Review | Dot: glitter, with tarnished gold

Park Square Theatre, through Jan 7

Jasmine Hughes and Cynthia Jones-Taylor in DOT. Photo by Petronella J. Ytsma.

Christmas time mingles past, present and future as families gather to celebrate and share common traditions and memories. So it’s no surprise to discover a play about a family’s struggle with Alzheimer’s during the holiday season when the loss of memory and basic competency in a loved elder is especially poignant. Such is the story of Dot (Park Square, through 1/7) by Colman Domingo now having its Midwest premiere at Park Square Theatre. Dot may seem like an odd story to tempt audiences with in the festive month of December but the comic drama often boarders on broad farce as it portrays the slide in and out of reality of its title character, and family matriarch, Mrs. Dotty Shealy.

Dotty grapples to maintain her grasp on reality as her faculties grow increasingly unreliable. Her three adult children, brought together for the holiday, are forced to deal with the situation. The two younger siblings, wannabe singer/actress Averie, and gay, plodding-into-middle-age Donny, are both in denial about the severity of their mother’s condition. The eldest child, Shelley, a lawyer with a control problem, is overwhelmed with the responsibility of caretaking. All of this is complicated by the fact that African-American Mrs. Shealy, though firmly middle class, lives in a crime riddled and anxious black neighborhood of Philadelphia that also teeters on the brink of collapse.

Nearly every character in this kitchen sink drama threatens to become a caricature as we learn about their lives. Shelley (Yvette Ganier) drinks tumblers full of vodka at ten in the morning; Donny (Ricardo Beaird), a musicologist, refuses to play the piano anymore. Donny is married to Adam, (Michael Hanna) who believes in imposing juice fasts on his partner which last for days on end. Some parts of this script work better than others. Talented Dame-Jasmine Hughes very nearly steals the show in the second act with her delightfully over the top portrayal of hip-hopping Averie who’s waiting for her big break to stardom. In the meantime, she lives in her sister’s basement and settles for doing trashy assignments like Mud wrestling for a TV show. But even jiving Averie can’t take the spotlight away from Cynthia Jones-Taylor as Dotty Shealy. She is rightful owner of center focus as she believably shifts from cogent remarks and occasional barbed criticism to being lost in a haze of forgetfulness and explosive frustration.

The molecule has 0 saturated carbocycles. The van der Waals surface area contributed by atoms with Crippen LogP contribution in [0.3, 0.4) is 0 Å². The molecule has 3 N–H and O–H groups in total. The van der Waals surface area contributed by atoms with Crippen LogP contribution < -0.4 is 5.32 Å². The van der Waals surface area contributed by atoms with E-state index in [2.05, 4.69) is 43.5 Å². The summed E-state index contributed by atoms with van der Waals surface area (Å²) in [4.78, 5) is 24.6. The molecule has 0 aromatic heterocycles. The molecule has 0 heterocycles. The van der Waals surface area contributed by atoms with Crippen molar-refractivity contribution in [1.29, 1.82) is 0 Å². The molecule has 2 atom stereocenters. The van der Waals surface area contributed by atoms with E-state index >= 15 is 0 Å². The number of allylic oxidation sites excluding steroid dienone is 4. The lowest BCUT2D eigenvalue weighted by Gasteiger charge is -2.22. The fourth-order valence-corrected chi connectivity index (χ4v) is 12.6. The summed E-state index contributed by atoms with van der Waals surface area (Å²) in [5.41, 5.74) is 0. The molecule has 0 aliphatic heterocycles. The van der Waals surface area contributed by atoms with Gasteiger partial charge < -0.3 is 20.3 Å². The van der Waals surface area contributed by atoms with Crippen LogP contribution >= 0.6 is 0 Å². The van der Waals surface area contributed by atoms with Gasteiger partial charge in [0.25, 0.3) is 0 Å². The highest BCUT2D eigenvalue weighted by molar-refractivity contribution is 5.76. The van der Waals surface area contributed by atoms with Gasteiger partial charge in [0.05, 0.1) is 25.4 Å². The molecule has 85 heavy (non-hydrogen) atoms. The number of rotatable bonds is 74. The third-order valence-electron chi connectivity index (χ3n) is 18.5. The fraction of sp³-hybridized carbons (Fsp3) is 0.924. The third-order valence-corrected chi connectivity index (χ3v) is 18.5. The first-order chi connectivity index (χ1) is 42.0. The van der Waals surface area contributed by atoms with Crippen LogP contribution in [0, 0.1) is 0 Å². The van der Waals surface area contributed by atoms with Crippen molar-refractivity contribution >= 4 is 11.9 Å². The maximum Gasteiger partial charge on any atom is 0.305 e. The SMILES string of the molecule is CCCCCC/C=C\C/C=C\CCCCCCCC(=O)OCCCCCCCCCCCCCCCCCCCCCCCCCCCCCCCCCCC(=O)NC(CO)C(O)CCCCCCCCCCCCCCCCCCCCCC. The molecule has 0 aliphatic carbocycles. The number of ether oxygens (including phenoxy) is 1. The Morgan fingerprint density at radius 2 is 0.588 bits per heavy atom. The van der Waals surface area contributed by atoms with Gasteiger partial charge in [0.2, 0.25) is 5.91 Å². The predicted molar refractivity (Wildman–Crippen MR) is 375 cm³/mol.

Director E.G. Bailey delivers many fine scenes as when the younger family members wrap themselves in arguments, filled with contentious mixed emotions. The heated discussions escalate into shouting matches that lead to a moment of stunned silence on all sides. Then one or another character delivers a juicy laugh-line with just the right zing to elicit a medicinal belly-laugh from the audience.

The 2 hour, 45 minute play could use some trimming however. Extraneous facts halt the play’s real purpose. There are plot lines that lead nowhere and lend nothing to play’s arc such as the revelation in one of the final scenes that Dot’s long dead husband and noted medical doctor, drank too much. Playwright Domingo sometimes trips on his own devices. Jackie, (Anna Letts Lakin) the former neighbor, is an unbelievably clueless 40-year-old. A white, Jewish woman who now lives in New York, her motivations never ring true as she hankers after her high school boyfriend, gay Donny, 20 years after graduation. Likewise, Domingo has a hard time giving characters plausible reasons for coming on and off stage. Coupled with a squishy timeline—what year does the action take place in anyway? –it makes what could be a great show into a good, but sometimes under-realized play. When scenes do work—as when Dotty sits with her box of old photographs in the light of the Christmas tree—the potential shines through.


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